Attracting Generation X and Millennials in a Competitive Market

Attracting Generation X and Millennials in a Competitive Market

Competition For Talent Is at an All-Time High

With competition for talent being at an all-time high, how do you compete? If you are an up-and-coming company, it’s hard to attract talent because potential candidates may fear your survivability. If you are an established company, the individuals with hot new ideas want companies who are on the cutting edge. With that in mind, think about what really motivates people today to make a job change. Most might say the top decisions, in no particular order, center around:

  • Money
  • Title
  • Location
  • Challenge
  • Opportunity
  • Stability

But is that really the case in today’s world? Think of Generation X and Millennials. Is this list important to them? Don’t be so sure. Candidates today are not always motivated by money alone. A possible list for these younger generations might look like:

  • Flexible work hours
  • Recognition of strong work
  • Adaptable work environment
  • Alignment with company goals and beliefs
  • Work-life balance
  • Modern, stimulating working environment

No doubt this list might be very different for some. This list does make you think about what is really important today and how we present company values in interviews. Every company needs to be profitable to exist and grow. You cannot run an organization if the work doesn’t get done. However, most of the items on this list are tangible. We live in a digital world where most of our work can go where we go. Many of us take our work with us. If you enjoy your position and are invested in the outcome, your drive to excel falls beyond the normal 8 to 5 or 40 hours a week. The key for company leadership is making sure people are invested in their job and share in the success of the company.

Interviewing Generation X and Millennials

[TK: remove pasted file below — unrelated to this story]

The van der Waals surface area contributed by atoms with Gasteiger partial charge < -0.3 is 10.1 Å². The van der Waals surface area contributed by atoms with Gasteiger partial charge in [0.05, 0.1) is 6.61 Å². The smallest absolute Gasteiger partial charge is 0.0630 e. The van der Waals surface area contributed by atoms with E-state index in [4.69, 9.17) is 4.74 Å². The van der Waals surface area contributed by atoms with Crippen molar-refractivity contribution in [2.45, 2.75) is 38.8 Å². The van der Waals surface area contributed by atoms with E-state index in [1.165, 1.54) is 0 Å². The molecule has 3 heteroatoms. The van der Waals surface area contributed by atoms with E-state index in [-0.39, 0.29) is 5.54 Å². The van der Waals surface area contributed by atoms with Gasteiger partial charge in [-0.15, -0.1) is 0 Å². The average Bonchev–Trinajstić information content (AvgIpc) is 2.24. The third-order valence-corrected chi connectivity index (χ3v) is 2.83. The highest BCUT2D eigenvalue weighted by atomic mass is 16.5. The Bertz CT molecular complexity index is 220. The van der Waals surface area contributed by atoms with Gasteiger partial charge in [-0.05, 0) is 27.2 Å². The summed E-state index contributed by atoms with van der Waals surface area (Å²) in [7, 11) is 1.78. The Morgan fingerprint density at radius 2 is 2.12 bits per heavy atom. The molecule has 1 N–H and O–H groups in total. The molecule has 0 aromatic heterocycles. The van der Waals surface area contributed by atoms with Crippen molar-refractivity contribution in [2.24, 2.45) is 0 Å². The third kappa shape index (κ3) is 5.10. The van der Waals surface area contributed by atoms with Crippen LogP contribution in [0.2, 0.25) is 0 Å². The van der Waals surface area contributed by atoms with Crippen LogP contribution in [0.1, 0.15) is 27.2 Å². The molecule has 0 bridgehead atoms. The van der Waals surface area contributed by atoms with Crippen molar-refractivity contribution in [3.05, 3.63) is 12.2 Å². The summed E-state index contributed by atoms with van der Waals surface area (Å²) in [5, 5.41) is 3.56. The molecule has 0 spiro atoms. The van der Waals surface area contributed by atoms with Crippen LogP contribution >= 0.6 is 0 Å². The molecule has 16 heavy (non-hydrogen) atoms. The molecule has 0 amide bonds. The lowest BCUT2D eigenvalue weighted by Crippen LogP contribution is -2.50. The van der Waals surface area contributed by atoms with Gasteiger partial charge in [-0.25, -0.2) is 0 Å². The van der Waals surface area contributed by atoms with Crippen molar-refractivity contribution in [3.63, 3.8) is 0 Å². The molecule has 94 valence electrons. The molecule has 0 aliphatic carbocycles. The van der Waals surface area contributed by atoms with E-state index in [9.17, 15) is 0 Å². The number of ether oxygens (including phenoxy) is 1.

While prepping for interviews with candidates, think about the two lists above from the job seeker’s perspective. Then assess the type of person you want to hire as well as who you are interviewing. Utilize clarifying questions similar to the following:

  1. What criteria will you be using to make a decision about taking a new position?
  2. Regarding your current company, what core values do you like?
  3. What advice would you give companies hiring today to attract great talent?

These types of questions might help you assess and adjust how you proceed in an interview. The end goal is to hire the best talent that will fit into your company and drive results.

Crossover exists between the two aforementioned lists. You can bridge challenge with recognition of strong work or belief in company goals with opportunity. Everyone wants to feel that a company and its employees are both sincere and passionate about what they do. We all seek a purpose.

Before you begin to interview candidates, write your job description and also write a description of the type of person, personality, intangible characteristics that you are seeking. Your questions might look like:

  1. Who will this person interact with the most?
  2. In my team, what characteristics stand out?
  3. What characteristics are needed to round us out?
  4. What is the temperament of the team?
  5. What personality will help foster a strong team and drive results?
  6. What type of communicator do I need?
  7. What are my expectations of this individual in 90 days and beyond?

Are You Passionate About the Opportunity?

As a company, it is important to make sure you are looking at talent overall in the marketplace. Sometimes it’s good to think about hiring someone that comes from your industry but perhaps brings a different perspective. How do you bring on talent that wants to be challenged, have autonomy, and think outside the box if they believe your company is all red tape and bureaucracy? It starts with you and the impression you make in the first interview.

Passion comes from people, not brick and mortar. Advertising a company’s brand, high-quality service and great products certainly validate the reasoning behind passion, but the passion for what you do starts with you. People go to work for people. Driving success comes from a proven track record of goals being met. People drive the goals.

So, whether someone is evaluating your opportunity using the “traditional” list or the “modern” list to consider making a change, it’s important to remember that, regardless of their mindset, YOU are a driving force in their evaluation. Does your passion come through?

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